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The power of PowerShell: Essential tips Windows admins will love

Adam Bertram | Nov. 6, 2015
Make the most of Microsoft’s command line by mastering the nuances of the PowerShell language.

One of the oldest ways to create a custom object that works on all versions of PowerShell is via the New-Object cmdlet. To create a blank custom object of type System.Management.Automation.PSCustomObject with no properties using New-Object you'd simply call New-Object and specify the TypeName parameter of PSObject.

$object = New-Object –TypeName PSObject

$object = New-Object –TypeName PSObject

This doesn't do us any good, however, because it contains no properties. To add properties, we can use the Add-Member cmdlet. This cmdlet essentially binds a new member (or property) to an existing object similar to the one we created.

$object | Add-Member –MemberType NoteProperty –Name MyProperty –Value SomeValue

$object | Add-Member –MemberType NoteProperty –Name MyProperty –Value SomeValue
Click on image to enlarge.

You can see that Add-Member has a MemberType parameter. As I mentioned earlier, when creating your own objects you will typically use the NoteProperty type here. At this point, you simply need to specify the name of the property and the value that the property will hold.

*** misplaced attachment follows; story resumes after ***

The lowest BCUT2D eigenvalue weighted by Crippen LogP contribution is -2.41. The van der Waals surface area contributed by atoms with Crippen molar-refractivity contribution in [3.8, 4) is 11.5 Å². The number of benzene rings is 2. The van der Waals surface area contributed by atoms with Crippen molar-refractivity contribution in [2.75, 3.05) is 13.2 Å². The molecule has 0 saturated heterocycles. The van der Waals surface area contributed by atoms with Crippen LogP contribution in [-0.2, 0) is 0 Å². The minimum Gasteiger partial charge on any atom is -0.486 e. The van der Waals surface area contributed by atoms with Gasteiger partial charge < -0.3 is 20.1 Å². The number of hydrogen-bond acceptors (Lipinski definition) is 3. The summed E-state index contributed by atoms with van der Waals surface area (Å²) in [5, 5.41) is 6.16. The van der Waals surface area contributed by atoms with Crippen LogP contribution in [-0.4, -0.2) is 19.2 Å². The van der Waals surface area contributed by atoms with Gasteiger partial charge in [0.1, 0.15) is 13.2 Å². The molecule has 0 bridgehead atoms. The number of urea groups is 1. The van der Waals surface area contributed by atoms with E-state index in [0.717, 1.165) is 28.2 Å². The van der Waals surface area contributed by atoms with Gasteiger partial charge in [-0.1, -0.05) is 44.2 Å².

From here, you can repeat adding as many properties as you'd like using Add-Member.

Next, rather than using Add-Member you can specify all your properties up front in a hashtable and pass those properties to New-Object.

$properties = @{ 'MyProperty1' = 'Value1'; 'MyProperty2' = 'Value2' }
$object = New-Object –TypeName PSObject –Property $properties

$object = New-Object –TypeName PSObject –Property $properties
Click on image to enlarge.

Finally, as of PowerShell v3, we can use the [pscustomobject] type accelerator. Occasionally, the PowerShell team will create what's called type accelerators. These are convenient shortcuts to create objects of particular types. Since creating custom types are so common in PowerShell, they decided to create one for creating them. Nowadays, this is the most common way to create custom objects.

To create custom objects with the [pscustomobject] type accelerator you'll first need to create a hashtable with property names as key names and their values as the hashtable values. Let's reuse the hashtable we created earlier.

$properties = @{ 'MyProperty1' = 'Value1'; 'MyProperty2' = 'Value2' }

Now, instead of using the New-Object cmdlet and specifying the type and properties we can simply cast that hashtable directly to a custom object simply by "declaring" the hashtable as a custom object type.

[pscustomobject]$properties

 [pscustomobject]$properties
Click on image to enlarge.

You'll see it’s a much faster way to create a custom object. I recommend this approach when working with PowerShell v3 or later. It's, by far, the easiest to remember and is the most readable.

 

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